UIW’s School of Mathematics, Science and Engineering offers a specialization in Meteorology through the Operational Meteorology program and Broadcast Meteorology program. We spoke with Dr. Gerald Mulvey about this area of study at UIW.

UIW: What program tracks are offered in this degree program?

Dr. Mulvey: This program offers a Bachelor of Science in Operational Meteorology and a Bachelor of Science in Broadcast Meteorology.

UIW: Can you explain what the meteorology program at UIW entails?

Dr. Mulvey: The Broadcast Meteorology program prepares students to learn about and interpret atmospheric phenomenon and meteorological data, gathered by surface and upper air stations, satellites, and radar to prepare reports and forecasts for public presentation. The Broadcast Meteorology program is taught jointly between the Meteorology and Communication Arts departments. UIW has dedicated state-of-the-art weather broadcasting facilities using Weather Central software for skill development. Professional broadcast meteorologists teach the on-air broadcast program. The UIW graduate will obtain the educational training to qualify for the American Meteorological Society examination for a Certified Broadcast Meteorologist after completing 5 years in the broadcast field.

The Operational Meteorology program provides students with a comprehensive education research into the dynamics of the Earth’s atmosphere, weather analysis, and weather forecasting. This science includes a study of the impact of air pollution on people and the environment, the threat of changing climate due to global warming, severe weather, and world climates. Capstone work is available in both field experimentation and meteorological analysis utilizing the fixed and deployable weather stations and nine Apple workstations in the Climate and Data Analysis Laboratory. The UIW graduate will obtain the educational training to qualify for the American Meteorological Society Certified Consulting Meteorologist examination after completing 5 years in industry.

UIW: What is the overall philosophy of this program?

Dr. Mulvey: The program’s philosophy is to help develop a student’s appreciation of the Earth’s atmosphere through education and understanding. Students in the program will learn to critically analyze and evaluate the interactions of the atmosphere with the oceans and biosphere, recognize the problems and issues of local and regional air pollution, the profound implications and long-term effects of global warming on the planet, the effects of severe weather and the long-term effects human impact on weather and climate. The program offers the student the knowledge and skills to investigate adverse human impact on weather and climate and recognize how to remediate or avoid these conditions to support the needs and requirements of all life on our planet. Both Operational Meteorology and Broadcast Meteorology are aimed at supportive learning of critical work place skills enabling students upon graduation to assume jobs in industry, civilian government or the military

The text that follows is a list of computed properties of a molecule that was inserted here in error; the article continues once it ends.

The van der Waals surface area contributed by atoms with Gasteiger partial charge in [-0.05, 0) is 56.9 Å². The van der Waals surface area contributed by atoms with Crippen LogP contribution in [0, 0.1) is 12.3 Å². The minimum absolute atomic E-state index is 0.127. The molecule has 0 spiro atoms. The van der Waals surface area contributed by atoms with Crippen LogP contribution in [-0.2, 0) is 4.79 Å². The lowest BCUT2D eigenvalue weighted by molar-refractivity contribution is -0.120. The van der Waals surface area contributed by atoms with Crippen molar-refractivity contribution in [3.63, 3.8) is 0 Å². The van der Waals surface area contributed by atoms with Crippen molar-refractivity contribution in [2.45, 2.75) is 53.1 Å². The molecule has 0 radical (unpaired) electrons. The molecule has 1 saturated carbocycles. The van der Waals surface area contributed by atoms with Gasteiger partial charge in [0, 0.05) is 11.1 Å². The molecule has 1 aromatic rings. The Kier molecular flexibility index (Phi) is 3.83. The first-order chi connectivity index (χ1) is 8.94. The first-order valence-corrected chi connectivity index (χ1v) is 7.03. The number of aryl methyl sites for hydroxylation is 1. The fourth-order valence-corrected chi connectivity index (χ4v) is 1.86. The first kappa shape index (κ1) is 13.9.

The spirit of Christian service is promoted by providing the student the intellectual tools necessary for making sound scientific decisions and ethical judgments and thus become enlightened citizens in society. Experiences in research activities through course work, seminars, and internships also promote within each student self-realization and spiritual guidance acquired through independent work, volunteered endeavors, and cooperative learning.

UIW: What types of career opportunities are available for graduates of this program?

Dr. Mulvey: Meteorology is an interdisciplinary program that prepares students for entering a wide variety of professional careers as well as graduate programs in weather modeling and forecasting, air pollution studies, broadcast meteorology, hydrology, Geographic Information Systems (GIS) applications in meteorology, and education. Government, industry, and private research groups also provide entry-level positions for meteorologists. A student graduating from the Meteorology program may find employment with the private and public sectors as an applied or operational meteorologist. The military also provides opportunities with forecasting centers that include flight and airborne operations, ground support for the army, and naval meteorology. There are a number of private-sector companies that provide weather service to ocean shipping firms and port operators, electric and gas utilities, farmers, ranchers and highway departments. Employment with research laboratories includes studies in global climate change including remote sensing and GIS applications. A high-profile career in meteorology includes media weathercasting for television, radio and newspapers. Related careers in meteorology include marketing and sales of meteorological equipment made by companies involved in the design and manufacture of weather instruments. The geographical focus of jobs are in California, Texas, Colorado, Maryland and Massachusetts.

UIW: What type of person is best suited for this program?

Dr. Mulvey: Meteorology has career opportunities that range from fieldwork to observe, analysis work, forecasting and numerical modeling on the operational side and TV and radio weathercasting on the broadcast side.  In terms of the type of student best suited for these programs students selecting meteorology as a career should be interested in science and mathematics, numerical modeling and in forecasting what mother nature will do next.


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